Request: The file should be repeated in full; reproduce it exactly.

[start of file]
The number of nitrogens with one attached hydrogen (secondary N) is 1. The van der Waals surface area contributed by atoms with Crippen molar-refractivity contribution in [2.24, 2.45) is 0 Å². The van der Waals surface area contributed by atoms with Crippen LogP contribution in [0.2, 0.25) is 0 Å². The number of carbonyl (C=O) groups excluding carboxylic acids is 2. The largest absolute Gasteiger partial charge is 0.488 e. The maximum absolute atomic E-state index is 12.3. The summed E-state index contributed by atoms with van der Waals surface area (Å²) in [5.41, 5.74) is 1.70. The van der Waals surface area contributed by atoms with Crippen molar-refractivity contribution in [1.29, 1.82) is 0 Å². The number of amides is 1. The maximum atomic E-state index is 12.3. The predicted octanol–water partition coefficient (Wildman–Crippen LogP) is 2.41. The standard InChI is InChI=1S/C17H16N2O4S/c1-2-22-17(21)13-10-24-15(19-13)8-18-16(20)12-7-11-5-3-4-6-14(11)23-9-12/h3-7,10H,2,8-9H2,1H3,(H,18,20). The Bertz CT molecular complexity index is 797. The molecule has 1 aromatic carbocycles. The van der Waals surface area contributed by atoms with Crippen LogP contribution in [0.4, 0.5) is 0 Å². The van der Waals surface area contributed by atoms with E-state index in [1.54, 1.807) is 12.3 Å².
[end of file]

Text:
The number of nitrogens with one attached hydrogen (secondary N) is 1. The van der Waals surface area contributed by atoms with Crippen molar-refractivity contribution in [2.24, 2.45) is 0 Å². The van der Waals surface area contributed by atoms with Crippen LogP contribution in [0.2, 0.25) is 0 Å². The number of carbonyl (C=O) groups excluding carboxylic acids is 2. The largest absolute Gasteiger partial charge is 0.488 e. The maximum absolute atomic E-state index is 12.3. The summed E-state index contributed by atoms with van der Waals surface area (Å²) in [5.41, 5.74) is 1.70. The van der Waals surface area contributed by atoms with Crippen molar-refractivity contribution in [1.29, 1.82) is 0 Å². The number of amides is 1. The maximum atomic E-state index is 12.3. The predicted octanol–water partition coefficient (Wildman–Crippen LogP) is 2.41. The standard InChI is InChI=1S/C17H16N2O4S/c1-2-22-17(21)13-10-24-15(19-13)8-18-16(20)12-7-11-5-3-4-6-14(11)23-9-12/h3-7,10H,2,8-9H2,1H3,(H,18,20). The Bertz CT molecular complexity index is 797. The molecule has 1 aromatic carbocycles. The van der Waals surface area contributed by atoms with Crippen LogP contribution in [0.4, 0.5) is 0 Å². The van der Waals surface area contributed by atoms with E-state index in [1.54, 1.807) is 12.3 Å².